Section 7C of the Income Tax Act which came into effect on 1 March 2017 will impact trusts extensively. In the past it was common practice for a trust to acquire assets via an interest-free or low interest loan from a natural person.
The objective of Section 7C is to tax loans by related parties (founders, beneficiaries etc.) to the trust, if these loans attract interest at a rate lower than the official rate of interest (currently 8%). The new provision seeks to address the avoidance of estate duty and donations tax.
Functioning of Section 7C:
By disposing of growth assets on an interest-free loan to a trust, individuals would limit their estate duty to the value of the loan account at the date of disposal. Any growth in the value of the asset after disposal would accrue to the trust and hence not be subject to estate duty.
Should Section 7C be invoked on a related party loan, SARS will deem the interest to be a donation made by the related party to the trust. The interest will be calculated at a rate of 8% on the outstanding loan balance less any interest actually paid. This donation will attract donations tax at a rate of 20%, payable by the related party lender.
Loans to the following Trusts are excluded from the application of this new provision:
If the trust represents an official public benefit organization, or is established solely for the benefit of persons with disabilities.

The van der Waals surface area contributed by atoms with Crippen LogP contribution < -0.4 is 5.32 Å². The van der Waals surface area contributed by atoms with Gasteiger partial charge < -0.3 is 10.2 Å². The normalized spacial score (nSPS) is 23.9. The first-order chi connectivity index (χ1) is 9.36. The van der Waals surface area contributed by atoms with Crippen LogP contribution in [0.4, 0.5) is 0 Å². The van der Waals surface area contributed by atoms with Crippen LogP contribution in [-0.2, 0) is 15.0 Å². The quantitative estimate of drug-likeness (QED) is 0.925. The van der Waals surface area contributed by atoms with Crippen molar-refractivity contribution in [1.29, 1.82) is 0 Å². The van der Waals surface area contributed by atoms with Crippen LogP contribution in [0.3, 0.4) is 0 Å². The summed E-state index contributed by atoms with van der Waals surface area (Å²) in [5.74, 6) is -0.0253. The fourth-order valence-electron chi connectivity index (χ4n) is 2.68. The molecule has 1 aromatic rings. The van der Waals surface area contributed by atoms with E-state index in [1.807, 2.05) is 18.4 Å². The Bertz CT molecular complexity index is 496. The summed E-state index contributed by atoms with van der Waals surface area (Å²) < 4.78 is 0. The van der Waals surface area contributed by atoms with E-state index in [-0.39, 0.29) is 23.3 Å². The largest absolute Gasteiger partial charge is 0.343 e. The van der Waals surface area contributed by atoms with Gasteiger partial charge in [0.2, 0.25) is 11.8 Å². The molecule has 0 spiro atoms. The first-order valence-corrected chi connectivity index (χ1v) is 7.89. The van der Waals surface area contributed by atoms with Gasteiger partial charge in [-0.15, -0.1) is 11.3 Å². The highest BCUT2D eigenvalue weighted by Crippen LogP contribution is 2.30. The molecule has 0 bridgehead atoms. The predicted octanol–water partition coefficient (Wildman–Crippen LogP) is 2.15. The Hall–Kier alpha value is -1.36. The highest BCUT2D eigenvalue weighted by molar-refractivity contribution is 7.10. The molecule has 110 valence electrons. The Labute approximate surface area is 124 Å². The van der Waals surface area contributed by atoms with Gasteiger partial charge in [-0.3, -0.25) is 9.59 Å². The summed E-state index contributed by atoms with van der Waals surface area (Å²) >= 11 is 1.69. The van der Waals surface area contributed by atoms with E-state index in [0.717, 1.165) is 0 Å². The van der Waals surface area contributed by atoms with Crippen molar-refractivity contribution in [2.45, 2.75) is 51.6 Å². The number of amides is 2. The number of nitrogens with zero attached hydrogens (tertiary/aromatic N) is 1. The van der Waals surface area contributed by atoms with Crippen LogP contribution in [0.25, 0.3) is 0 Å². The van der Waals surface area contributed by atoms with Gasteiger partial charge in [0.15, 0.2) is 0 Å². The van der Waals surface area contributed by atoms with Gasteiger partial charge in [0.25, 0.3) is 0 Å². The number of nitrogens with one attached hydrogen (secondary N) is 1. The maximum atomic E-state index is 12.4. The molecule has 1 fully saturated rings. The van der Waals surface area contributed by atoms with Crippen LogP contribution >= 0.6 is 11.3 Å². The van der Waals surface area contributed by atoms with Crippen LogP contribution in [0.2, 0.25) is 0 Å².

Vesting trusts where the rights of beneficiaries are clearly established, to the extent that a loan is used by the trust for funding the acquisition of the primary residence of the lender.
International loans where non-arms’ length loans are subject to adjustment in terms of special tax rules in Section 31 of the Income Tax Act.
Loans in terms of Sharia compliant financing arrangements.
Loans which are deemed to be dividends.
Practical example of donations tax under Section 7C:
*We are of the opinion that interest-free loans arising from historic distributions to beneficiaries will be excluded from the provisions of Section 7C. However, separate disclosure in the financial statements of loans arising from distributions and by other means is essential and will require a historical reconciliation.
#Individuals are exempt from donations tax on the first R100 000 donated per annum. This has the effect that any loan below R1 250 000 will not attract donations tax if we assume that an individual did not make any other donations during the year of assessment (8% of R1 250 000 is R100 000).
Contact one of the Directors at C2M Chartered Accountants Inc. to discuss the implications specifically applicable to your Trust and circumstances. We will advise you not only on the most tax efficient solution but also how to structure future transactions in order to minimize estate duty.